* Lukashenko wants warmer ties with U.S., ready to talk
* Says Moscow sought to "bring him to heel"
By Andrei Makhovsky
MINSK, Aug 13 Belarus's outspoken leader
Alexander Lukashenko, long at odds with the West but lately
quarreling with Moscow, said on Friday he wanted better ties
with the United States and berated his estranged ally Russia.
Lukashenko, criticised in the West over human rights, had
once pledged to build a "union state" that would combine Belarus
with Russia, but his relations with Moscow are now at a new low
as Moscow has cut economic subsidies to its Slav neighbour.
"We can, and we would like, to normalise relations with
America, and we do not hide this," state media quoted Lukashenko
as saying during a visit to Belarus's central Minsk region.
"We have many themes for negotiations, we have proposals
from our side as well as proposals from the American side. I
believe these issues can be resolved."
The United States and European Union have criticised Belarus
for not holding free or fair elections since Lukashenko came to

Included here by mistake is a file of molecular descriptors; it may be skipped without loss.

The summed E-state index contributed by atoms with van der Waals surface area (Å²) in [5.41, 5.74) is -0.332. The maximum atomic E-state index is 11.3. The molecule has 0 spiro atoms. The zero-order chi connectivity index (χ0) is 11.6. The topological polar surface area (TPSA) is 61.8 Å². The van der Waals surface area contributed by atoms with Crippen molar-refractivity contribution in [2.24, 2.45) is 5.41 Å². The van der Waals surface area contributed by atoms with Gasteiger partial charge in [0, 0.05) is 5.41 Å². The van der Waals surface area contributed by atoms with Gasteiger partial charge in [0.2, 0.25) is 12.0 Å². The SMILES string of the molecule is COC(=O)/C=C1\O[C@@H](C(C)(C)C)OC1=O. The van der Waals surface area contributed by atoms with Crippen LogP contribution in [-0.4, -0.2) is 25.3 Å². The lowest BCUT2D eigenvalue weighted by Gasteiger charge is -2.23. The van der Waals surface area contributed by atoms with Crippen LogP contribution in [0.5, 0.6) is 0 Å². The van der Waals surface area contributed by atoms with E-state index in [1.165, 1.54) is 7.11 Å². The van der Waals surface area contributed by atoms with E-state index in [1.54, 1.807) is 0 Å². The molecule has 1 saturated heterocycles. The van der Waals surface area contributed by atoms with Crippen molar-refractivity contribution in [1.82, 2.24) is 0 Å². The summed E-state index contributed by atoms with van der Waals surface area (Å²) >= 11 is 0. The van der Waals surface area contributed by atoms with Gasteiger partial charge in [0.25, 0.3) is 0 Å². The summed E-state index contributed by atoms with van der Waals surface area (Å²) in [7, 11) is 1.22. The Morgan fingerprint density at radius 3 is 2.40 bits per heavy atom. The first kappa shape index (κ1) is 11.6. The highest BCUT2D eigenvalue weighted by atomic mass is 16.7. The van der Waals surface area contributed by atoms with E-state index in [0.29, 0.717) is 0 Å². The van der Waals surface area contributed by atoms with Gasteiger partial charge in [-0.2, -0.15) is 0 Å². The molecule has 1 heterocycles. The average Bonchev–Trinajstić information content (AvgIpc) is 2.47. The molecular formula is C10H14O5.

power in 1994. The veteran leader, last re-elected in 2006,
plans to seek another term in the next six months.
Lukashenko, who has released inmates considered by the West
to have been political prisoners and taken other steps to
appease the EU and Washington, accused Russia of putting
pressure on him ahead of the election.
"America stays on its position, but Russia has sharply
changed its stance, trying to bring the president of Belarus to
heel before the well-known political events," he said.
"But you have known me for ages -- it is impossible to bend
me and trying to do so is useless."
Lukashenko has so far declined to recognise the independence
of two pro-Russian separatist regions in Georgia, which Moscow
recognised after a five-day war with Georgia in August 2008.
In Friday's remarks, he blamed Moscow for failing provide
incentives to Belarus that would offset any negative
consequences of recognising the breakaway Georgian regions.
Relations between Russia and Belarus soured further in April
when Belarus gave refuge to former Kyrgyz leader Kurmanbek
Bakiyev, who was criticised by Moscow. In June, Minsk threatened
to cut Russian gas transit to Europe in a pricing dispute.
Lukashenko also said Moscow could lose a lucrative contract
to build Belarus's first nuclear power plant: "We are not
writing off other investors. In the near time we will decide who
will build our nuclear plant."
Building its own nuclear power plant has been on Belarus's
agenda since 2007 after sharp price increases for Russian
energy. A third of Belarus was contaminated with radiation when
a reactor at Chernobyl in next-door Ukraine blew up in 1986.
(Writing by Dmitry Solovyov; Editing by Peter Graff)